No walking on eggshells. No task requests. No micromanaging. No useless planning of things that don’t matter. No processes to weigh me down and diminish my energy. No waiting for people. No endless list of people trying to reach me. No distractions. No decision-making hierarchy. No distance between the owner and decisions that matter. No awkward staff lunches. No committees. No socializing. No compromising.
No doing activities that aren’t focused on my #1 goals. No doing activities that don’t leverage my gifts. No doing activities that aren’t income generating. No office politics. No office. No clothes. No shoes. No commute. No traffic. No interruptions. No paperwork.
After deleting all of that noise, what are you left with? Work. That matters. Think about it. If that were your daily environment, you’d make ideas happen at an alarming rate too. Remember: Productivity isn’t about what you do – it’s about what you avoid. How many of your amazing ideas will never see the light of day because they’re gasping for air under the weight of irrelevant time-wasters?
6. Align your action with accomplishment. Bob Parsons, CEO of www.godaddy.com, recently published a helpful productivity module on his video blog. In order to keep productivity at bay, he suggests asking two questions: Is this conversation directly leading to what I need to accomplish? Is this immediately relevant to my success?
If the answer is no, respectfully remove yourself. Focus on finding what matters instead. What questions do you ask yourself to stay on point?
7. Commission you inner doodler. Twitter founder Jack Dorsey said in a recent presentation, “Start drawing your idea. Get it out of your head and see it from a completely different perspective.” Even if you suck at drawing. Even if you’re more left-brained than a computer science professor at MIT. Draw it anyway.
Tap into the unused creative faculties collecting cobwebs in the back of your brain. Produce visual understanding by letting the idea hatch before your eyes. My promise is that you’ll get so jazzed about the organic growth of your idea, that the thought of (not) executing it will give you indigestion. What have you drawn today?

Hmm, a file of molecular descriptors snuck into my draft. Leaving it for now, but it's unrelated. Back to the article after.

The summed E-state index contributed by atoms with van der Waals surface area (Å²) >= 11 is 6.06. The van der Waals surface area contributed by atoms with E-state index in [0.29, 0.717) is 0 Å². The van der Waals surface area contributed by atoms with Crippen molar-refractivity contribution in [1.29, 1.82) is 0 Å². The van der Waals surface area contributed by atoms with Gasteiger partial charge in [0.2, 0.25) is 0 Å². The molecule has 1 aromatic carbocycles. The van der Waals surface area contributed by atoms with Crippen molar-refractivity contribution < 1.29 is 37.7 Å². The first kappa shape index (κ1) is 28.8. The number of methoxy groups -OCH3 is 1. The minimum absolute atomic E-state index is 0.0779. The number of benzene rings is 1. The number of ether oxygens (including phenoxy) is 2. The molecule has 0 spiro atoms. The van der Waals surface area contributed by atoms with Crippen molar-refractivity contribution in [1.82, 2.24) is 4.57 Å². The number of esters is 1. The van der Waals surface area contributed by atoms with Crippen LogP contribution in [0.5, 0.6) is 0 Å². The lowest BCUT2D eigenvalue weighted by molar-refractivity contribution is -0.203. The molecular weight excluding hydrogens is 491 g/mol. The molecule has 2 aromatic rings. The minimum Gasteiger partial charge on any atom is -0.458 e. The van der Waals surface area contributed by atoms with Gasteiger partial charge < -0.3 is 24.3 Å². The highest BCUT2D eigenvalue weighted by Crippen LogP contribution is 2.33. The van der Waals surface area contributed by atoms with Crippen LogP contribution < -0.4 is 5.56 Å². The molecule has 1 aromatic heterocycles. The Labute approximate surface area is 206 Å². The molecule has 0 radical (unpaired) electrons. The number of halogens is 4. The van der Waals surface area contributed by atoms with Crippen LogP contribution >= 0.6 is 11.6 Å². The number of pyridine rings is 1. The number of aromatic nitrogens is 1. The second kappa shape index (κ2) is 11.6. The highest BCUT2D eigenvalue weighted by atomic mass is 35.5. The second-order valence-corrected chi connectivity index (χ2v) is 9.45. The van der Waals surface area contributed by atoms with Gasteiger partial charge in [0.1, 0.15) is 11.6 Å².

8. Attitude is soil. And if it’s saturated with too much fertilizer, anything that grows in it – not matter how big and beautiful and profitable it may be – will always have a stinkshit core. I'm reminded what Seth Godin wrote in a recent blog post:
“No one ever succeeded because of execution tactics learned from a Dummies book. If your attitude at the top of the hierarchy is messed up, no amount of brilliant tactics or execution is going to help you at all.”
Lesson learned: Exquisite execution doesn’t last when underscored by an excremental attitude. When you make ideas happen, how does your breath smell?
REMEMBER: Many of your execution failures are not due to poor planning but to your timidity to proceed.
Mary Poppins was right.
Enough is good enough.
Go make your ideas happen.
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That Guy with the Nametag
Author, Speaker, Coach, Entrepreneur
Never the same speech twice.
Always about approachability.
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Friday, May 21, 2010
Marry Poppins was an entrepreneur.